For example, following is the orchestrator output for the Case Study: Client-Server.


The various command line options for are as follows

Usage: [options]

  -h, --help            show this help message and exit
  -p PROJECT, --project=PROJECT
                        Project name
  -e EXPERIMENT, --experiment=EXPERIMENT
                        Experiment name
  -b BRIDGE, --bridge=BRIDGE
                        Address of the bridge node to join the messaging
                        overlay (ex: control.exp.proj)
  -c BRIDGE, --control=BRIDGE
                        Address of the bridge node to join the messaging
                        overlay (ex: control.exp.proj). This option exists for
                        backward compatibility.
  -r PORT, --port=PORT  The port to connect to on the bridge node.
  -f EVENTS, --events=EVENTS
                        The procedure.aal file(s) to use. Can be specified
                        multiple times for multiple AAL files
  -o LOGFILE, --logfile=LOGFILE
                        If given, log to the file instead of the console
  -l LOGLEVEL, --loglevel=LOGLEVEL
                        The level at which to log. Must be one of none, debug,
                        info, warning, error, or critical. Default is info.
  -n NAME, --name=NAME  Name using which to connect to the messaging plane.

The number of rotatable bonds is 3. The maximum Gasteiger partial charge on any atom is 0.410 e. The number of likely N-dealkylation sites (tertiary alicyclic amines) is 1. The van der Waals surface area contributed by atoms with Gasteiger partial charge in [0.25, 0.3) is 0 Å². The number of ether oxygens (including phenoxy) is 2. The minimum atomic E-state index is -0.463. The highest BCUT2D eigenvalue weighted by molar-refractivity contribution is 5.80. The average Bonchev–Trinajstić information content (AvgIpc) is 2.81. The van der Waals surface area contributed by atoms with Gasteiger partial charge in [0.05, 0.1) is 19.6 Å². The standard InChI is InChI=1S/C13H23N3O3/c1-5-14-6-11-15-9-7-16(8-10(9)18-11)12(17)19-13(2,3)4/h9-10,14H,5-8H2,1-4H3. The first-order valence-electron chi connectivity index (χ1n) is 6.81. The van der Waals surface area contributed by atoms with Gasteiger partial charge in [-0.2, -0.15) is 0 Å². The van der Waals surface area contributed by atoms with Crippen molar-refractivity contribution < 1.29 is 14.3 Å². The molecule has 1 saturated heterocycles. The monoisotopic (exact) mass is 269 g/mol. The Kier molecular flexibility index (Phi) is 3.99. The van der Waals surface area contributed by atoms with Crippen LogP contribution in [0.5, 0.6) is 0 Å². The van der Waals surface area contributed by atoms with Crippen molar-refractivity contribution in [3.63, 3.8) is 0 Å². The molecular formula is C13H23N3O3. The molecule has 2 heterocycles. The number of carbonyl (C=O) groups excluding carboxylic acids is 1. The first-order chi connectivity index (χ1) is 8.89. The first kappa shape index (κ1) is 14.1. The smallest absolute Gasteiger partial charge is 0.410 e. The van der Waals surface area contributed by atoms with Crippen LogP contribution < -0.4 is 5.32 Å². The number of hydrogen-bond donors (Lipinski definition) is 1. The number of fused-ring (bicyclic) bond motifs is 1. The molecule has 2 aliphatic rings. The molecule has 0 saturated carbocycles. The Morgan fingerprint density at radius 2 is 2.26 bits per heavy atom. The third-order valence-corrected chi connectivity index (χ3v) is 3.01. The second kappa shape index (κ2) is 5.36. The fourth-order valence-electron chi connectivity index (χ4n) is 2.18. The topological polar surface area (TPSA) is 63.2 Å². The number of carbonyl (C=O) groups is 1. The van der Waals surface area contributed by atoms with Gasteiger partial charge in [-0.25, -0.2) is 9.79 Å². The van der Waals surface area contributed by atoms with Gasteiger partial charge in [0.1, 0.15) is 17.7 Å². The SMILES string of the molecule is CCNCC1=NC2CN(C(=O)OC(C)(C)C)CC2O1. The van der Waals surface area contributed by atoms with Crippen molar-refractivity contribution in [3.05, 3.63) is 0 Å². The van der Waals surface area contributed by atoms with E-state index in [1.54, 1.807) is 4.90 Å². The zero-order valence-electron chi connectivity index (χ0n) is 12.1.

Default: pyorch
                        If any method call fails (returns False), then exit
                        all streams, unload all agents, and exit the
                        orchestrator. Default value is True
                        When building the initial groups for agents in the
                        given AAL, use the timeout given (in milliseconds)
                        when waiting for group formation to complete.
  --nocolor             If given, do not use color in output.
  -v, --verbose         Tell orchestrator to print info about what its doing
  -t, --tunnel          Tell orchestrator to tunnel data through Deter Ops
                        ( Must specify the bridge node.
  -u USERNAME, --username=USERNAME
                        Username for creating tunnel. Required only if
                        different from current shell username.
  -d, --display         Display the procedure execution graphically
  -j, --justparse       Parse and display the procedure file specified with -f

Data Management

MAGI’s data management layer helps agents collect data. Users can query for the collected data by connecting to the data management layer.

The Data Management section has more information about MAGI’s data management layer.